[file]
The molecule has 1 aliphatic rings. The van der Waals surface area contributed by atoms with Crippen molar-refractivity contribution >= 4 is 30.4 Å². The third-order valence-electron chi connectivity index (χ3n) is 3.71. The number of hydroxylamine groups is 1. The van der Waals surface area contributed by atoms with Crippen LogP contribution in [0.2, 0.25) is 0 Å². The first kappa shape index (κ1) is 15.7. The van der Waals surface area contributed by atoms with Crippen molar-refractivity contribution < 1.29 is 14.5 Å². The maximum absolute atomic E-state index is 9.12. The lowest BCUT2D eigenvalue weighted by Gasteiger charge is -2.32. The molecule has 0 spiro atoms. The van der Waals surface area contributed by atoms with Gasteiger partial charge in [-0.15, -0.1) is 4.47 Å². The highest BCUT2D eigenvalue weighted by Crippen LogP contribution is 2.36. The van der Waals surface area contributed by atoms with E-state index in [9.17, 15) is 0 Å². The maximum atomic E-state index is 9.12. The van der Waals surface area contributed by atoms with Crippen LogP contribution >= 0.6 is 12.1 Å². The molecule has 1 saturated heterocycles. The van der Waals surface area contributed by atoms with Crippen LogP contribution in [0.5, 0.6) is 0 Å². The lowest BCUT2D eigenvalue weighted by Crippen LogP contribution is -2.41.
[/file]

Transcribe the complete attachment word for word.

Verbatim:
The molecule has 1 aliphatic rings. The van der Waals surface area contributed by atoms with Crippen molar-refractivity contribution >= 4 is 30.4 Å². The third-order valence-electron chi connectivity index (χ3n) is 3.71. The number of hydroxylamine groups is 1. The van der Waals surface area contributed by atoms with Crippen LogP contribution in [0.2, 0.25) is 0 Å². The first kappa shape index (κ1) is 15.7. The van der Waals surface area contributed by atoms with Crippen molar-refractivity contribution < 1.29 is 14.5 Å². The maximum absolute atomic E-state index is 9.12. The lowest BCUT2D eigenvalue weighted by Gasteiger charge is -2.32. The molecule has 0 spiro atoms. The van der Waals surface area contributed by atoms with Gasteiger partial charge in [-0.15, -0.1) is 4.47 Å². The highest BCUT2D eigenvalue weighted by Crippen LogP contribution is 2.36. The van der Waals surface area contributed by atoms with E-state index in [9.17, 15) is 0 Å². The maximum atomic E-state index is 9.12. The van der Waals surface area contributed by atoms with Crippen LogP contribution >= 0.6 is 12.1 Å². The molecule has 1 saturated heterocycles. The van der Waals surface area contributed by atoms with Crippen LogP contribution in [0.5, 0.6) is 0 Å². The lowest BCUT2D eigenvalue weighted by Crippen LogP contribution is -2.41.